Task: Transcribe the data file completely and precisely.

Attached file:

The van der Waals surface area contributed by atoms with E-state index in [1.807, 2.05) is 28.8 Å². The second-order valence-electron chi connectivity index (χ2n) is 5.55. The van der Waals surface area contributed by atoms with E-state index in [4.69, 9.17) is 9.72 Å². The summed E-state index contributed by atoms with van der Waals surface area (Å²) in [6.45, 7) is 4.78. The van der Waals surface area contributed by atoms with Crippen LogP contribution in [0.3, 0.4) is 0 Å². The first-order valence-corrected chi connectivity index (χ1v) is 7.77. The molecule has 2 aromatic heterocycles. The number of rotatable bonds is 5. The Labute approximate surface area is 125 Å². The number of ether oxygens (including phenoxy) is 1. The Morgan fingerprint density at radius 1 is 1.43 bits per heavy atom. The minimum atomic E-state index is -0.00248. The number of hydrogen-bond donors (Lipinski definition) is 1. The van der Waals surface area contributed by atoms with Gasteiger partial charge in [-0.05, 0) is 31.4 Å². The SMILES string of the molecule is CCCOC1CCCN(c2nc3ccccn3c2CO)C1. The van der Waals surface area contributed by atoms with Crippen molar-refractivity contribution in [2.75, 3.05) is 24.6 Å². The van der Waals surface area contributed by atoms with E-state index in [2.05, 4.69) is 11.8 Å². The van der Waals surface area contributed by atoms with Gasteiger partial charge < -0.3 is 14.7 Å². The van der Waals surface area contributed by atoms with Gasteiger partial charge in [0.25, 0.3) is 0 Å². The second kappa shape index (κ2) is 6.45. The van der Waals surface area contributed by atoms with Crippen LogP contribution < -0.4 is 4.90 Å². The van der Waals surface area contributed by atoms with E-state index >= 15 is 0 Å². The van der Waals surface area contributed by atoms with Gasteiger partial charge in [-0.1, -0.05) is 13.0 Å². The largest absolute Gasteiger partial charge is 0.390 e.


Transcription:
The van der Waals surface area contributed by atoms with E-state index in [1.807, 2.05) is 28.8 Å². The second-order valence-electron chi connectivity index (χ2n) is 5.55. The van der Waals surface area contributed by atoms with E-state index in [4.69, 9.17) is 9.72 Å². The summed E-state index contributed by atoms with van der Waals surface area (Å²) in [6.45, 7) is 4.78. The van der Waals surface area contributed by atoms with Crippen LogP contribution in [0.3, 0.4) is 0 Å². The first-order valence-corrected chi connectivity index (χ1v) is 7.77. The molecule has 2 aromatic heterocycles. The number of rotatable bonds is 5. The Labute approximate surface area is 125 Å². The number of ether oxygens (including phenoxy) is 1. The Morgan fingerprint density at radius 1 is 1.43 bits per heavy atom. The minimum atomic E-state index is -0.00248. The number of hydrogen-bond donors (Lipinski definition) is 1. The van der Waals surface area contributed by atoms with Gasteiger partial charge in [-0.05, 0) is 31.4 Å². The SMILES string of the molecule is CCCOC1CCCN(c2nc3ccccn3c2CO)C1. The van der Waals surface area contributed by atoms with Crippen molar-refractivity contribution in [2.75, 3.05) is 24.6 Å². The van der Waals surface area contributed by atoms with E-state index in [2.05, 4.69) is 11.8 Å². The van der Waals surface area contributed by atoms with Gasteiger partial charge < -0.3 is 14.7 Å². The van der Waals surface area contributed by atoms with Gasteiger partial charge in [0.25, 0.3) is 0 Å². The second kappa shape index (κ2) is 6.45. The van der Waals surface area contributed by atoms with Crippen LogP contribution < -0.4 is 4.90 Å². The van der Waals surface area contributed by atoms with E-state index >= 15 is 0 Å². The van der Waals surface area contributed by atoms with Gasteiger partial charge in [-0.1, -0.05) is 13.0 Å². The largest absolute Gasteiger partial charge is 0.390 e.